BEIRUT: Samir Akil took one deep breath and dove 20 meters underwater, knowing fully well that half of that depth alone could spell the end for a novice diver.
Lebanon is home to a flourishing, but small, community of apnea – or free – divers, some of whom rely on sponge fishing, an age-old form of hunting native to the region, to hone their underwater skills. Unlike scuba diving, where the diver is supported with a oxygen tank, free diving is an ancient activity.
The oldest archeological evidence of free-dive fishing in the region dates back to 4,500 and 3,200 B.C. Along the Mediterranean coast free diving was a regular practice. Today, the tradition is carried on by some fishermen and aspiring athletes.
Akil has been training since 2010 and practices yoga and meditates as part of his regiment. He maintains the two are essential because free diving is “95 percent a mental sport.”
“Before I take the dive I have to relax, I have to tell myself this will be my last breath,” he said.
Apnea is a state in which one stops breathing. When a free diver is submerged, physiologically, his or her respiratory system is still hard at work, causing an intense urge to breathe. As a result of physical activity and raised underwater pressure, pulmonary respiration accelerates, shortening the apnea. The length of apnea depends on an individual’s lung capacity, however. Expanding breathing potential is the aim of the free diver’s training.
A lover of extreme sports, Akil says he is addicted to the adrenaline of free diving and in the last three years he’s managed to hold his breath for two extra minutes longer under water. “Static, I can do 6 minutes, 35 seconds, when I started I was at 4 minutes,” he says.
Static refers to the amount of time a diver can remain submerged underwater, whereas dynamic time refers to the amount of time an individual can hold their breath while diving. Akil’s dynamic personal record is about two minutes.
“A lot of factors get in the way when its dynamic, when you are actually diving,” he explained the difference, “You start to think too much sometimes.”
To practice, Akil says he and his team have taken up traditional apnea fishing as a hobby.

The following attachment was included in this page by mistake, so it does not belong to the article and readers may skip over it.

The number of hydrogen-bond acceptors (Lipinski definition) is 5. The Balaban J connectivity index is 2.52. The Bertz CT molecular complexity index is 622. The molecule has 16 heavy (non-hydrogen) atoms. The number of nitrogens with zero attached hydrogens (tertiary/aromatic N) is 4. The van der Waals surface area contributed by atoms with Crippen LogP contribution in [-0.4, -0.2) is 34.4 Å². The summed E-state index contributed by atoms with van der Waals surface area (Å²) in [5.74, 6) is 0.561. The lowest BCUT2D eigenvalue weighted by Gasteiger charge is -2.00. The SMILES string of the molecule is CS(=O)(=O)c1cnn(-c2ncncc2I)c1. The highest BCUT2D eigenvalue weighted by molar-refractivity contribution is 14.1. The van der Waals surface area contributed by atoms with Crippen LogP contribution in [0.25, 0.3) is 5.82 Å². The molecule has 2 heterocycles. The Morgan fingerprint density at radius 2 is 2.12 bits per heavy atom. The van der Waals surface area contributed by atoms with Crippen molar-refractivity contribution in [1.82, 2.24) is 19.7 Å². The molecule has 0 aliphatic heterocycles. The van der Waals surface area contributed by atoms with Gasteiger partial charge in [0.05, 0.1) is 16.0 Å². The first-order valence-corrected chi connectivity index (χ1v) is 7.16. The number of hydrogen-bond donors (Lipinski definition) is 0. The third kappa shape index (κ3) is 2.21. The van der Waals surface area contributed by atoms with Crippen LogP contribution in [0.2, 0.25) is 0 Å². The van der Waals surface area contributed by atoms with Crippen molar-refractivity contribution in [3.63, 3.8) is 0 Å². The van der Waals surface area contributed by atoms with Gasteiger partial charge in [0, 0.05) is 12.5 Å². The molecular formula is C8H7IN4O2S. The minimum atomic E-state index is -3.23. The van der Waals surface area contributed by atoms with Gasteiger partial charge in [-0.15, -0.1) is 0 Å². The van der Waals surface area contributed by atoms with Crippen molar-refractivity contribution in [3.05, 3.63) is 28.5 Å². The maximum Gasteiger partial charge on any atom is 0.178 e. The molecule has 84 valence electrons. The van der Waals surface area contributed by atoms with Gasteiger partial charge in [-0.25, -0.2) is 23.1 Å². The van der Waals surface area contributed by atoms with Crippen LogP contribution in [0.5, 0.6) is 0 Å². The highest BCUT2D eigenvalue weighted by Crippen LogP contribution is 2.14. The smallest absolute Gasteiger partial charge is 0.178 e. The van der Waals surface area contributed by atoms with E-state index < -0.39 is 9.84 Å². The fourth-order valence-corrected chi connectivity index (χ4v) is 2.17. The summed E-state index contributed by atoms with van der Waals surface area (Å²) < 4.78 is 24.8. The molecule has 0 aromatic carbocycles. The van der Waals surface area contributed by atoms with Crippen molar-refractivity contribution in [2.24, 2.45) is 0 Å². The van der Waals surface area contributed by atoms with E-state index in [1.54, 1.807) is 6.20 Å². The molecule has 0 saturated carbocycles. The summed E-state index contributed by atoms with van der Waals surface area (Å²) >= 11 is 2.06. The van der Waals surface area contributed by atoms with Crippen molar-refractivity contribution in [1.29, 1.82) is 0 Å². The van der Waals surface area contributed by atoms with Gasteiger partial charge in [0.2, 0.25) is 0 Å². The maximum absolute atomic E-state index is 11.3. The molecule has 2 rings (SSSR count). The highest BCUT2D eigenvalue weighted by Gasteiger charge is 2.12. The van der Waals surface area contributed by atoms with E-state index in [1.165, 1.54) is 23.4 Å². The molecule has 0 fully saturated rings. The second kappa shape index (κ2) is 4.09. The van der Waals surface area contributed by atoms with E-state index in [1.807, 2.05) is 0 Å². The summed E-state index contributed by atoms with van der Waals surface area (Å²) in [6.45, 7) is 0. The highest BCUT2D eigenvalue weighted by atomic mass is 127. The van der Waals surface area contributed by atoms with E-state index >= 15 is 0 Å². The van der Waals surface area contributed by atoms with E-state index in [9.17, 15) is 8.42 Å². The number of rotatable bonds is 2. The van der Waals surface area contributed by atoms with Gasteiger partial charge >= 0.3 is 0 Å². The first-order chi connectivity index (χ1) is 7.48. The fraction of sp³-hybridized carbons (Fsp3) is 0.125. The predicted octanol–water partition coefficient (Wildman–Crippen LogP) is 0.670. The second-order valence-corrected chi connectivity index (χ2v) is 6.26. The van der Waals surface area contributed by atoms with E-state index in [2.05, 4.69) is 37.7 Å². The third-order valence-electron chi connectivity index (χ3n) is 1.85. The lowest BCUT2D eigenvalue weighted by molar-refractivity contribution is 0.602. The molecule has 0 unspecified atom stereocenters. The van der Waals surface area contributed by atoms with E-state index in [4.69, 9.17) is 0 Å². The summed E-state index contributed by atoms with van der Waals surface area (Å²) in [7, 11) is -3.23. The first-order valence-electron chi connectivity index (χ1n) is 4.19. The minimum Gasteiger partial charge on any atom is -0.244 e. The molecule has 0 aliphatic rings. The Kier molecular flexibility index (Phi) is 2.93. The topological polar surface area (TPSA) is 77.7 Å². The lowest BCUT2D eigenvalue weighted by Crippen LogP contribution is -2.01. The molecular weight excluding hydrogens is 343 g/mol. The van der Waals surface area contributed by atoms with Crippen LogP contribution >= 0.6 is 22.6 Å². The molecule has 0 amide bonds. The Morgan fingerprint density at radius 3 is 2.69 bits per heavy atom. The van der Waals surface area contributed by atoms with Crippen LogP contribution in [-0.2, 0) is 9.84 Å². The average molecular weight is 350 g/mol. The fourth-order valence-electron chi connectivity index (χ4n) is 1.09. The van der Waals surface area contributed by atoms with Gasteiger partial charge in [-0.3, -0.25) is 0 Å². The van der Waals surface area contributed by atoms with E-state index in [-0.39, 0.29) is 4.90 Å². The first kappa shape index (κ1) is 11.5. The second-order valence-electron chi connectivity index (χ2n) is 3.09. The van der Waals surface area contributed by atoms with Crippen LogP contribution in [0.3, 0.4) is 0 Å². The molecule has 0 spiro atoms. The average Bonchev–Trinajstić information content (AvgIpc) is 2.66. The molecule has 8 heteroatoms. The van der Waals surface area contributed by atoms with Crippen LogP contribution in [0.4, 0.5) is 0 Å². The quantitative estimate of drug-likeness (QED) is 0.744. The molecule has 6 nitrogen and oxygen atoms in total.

“It’s very good for training,” he said, “because you dive down and focus on the fish, and mentally this takes your attention away from the breath.”
He hopes that next year there will be a national Lebanese free-diving team, a hope that Annette al-Khoury, the co-director of this year’s Lebanon Water Festival, is working to realize.
Gathered in three vessels off the shore of Enfeh, Lebanese divers held their first national competition. Divers, decked out in full-body gear and fins, float peacefully on the water’s surface before taking a rapid plunge, some as much as 40 meters deep.
The location selected was called the Blue Hole, a crevice about 96 meters deep off the coast but relatively close to the shore. The aim was twofold as Khoury sees it; the divers get a chance to compete with one another and a chance to test international competition standards.
“This is the first time in their life that they’ve had to literally sit under international rules,” she said.
Describing free diving as one of the most developed sports in Lebanon, she says, “What we are trying to do is get them into a situation where we can help them learn about safety measures so we can get them into the international level and promote them outside the country.”
Khoury believes free diving is endemic to Lebanon because as a practice, it dates back for centuries.
“Lebanese have always done apnea, they say in the Phoenician days we used to do apnea and go looking for sea sponges.”
“These guys,” she points to the group of divers, resting from the morning’s competition, “all go out looking for sea bass, if they were scuba divers they couldn’t do it, because the bottle doesn’t allow you to go up and down as much, but with free diving there’s more flexibility.”
“And that’s a bit of a hobby they’ve developed,” Khoury says. “They don’t go out looking for sponges anymore, but they do go out looking for fish – that’s how they practice for the big leagues.”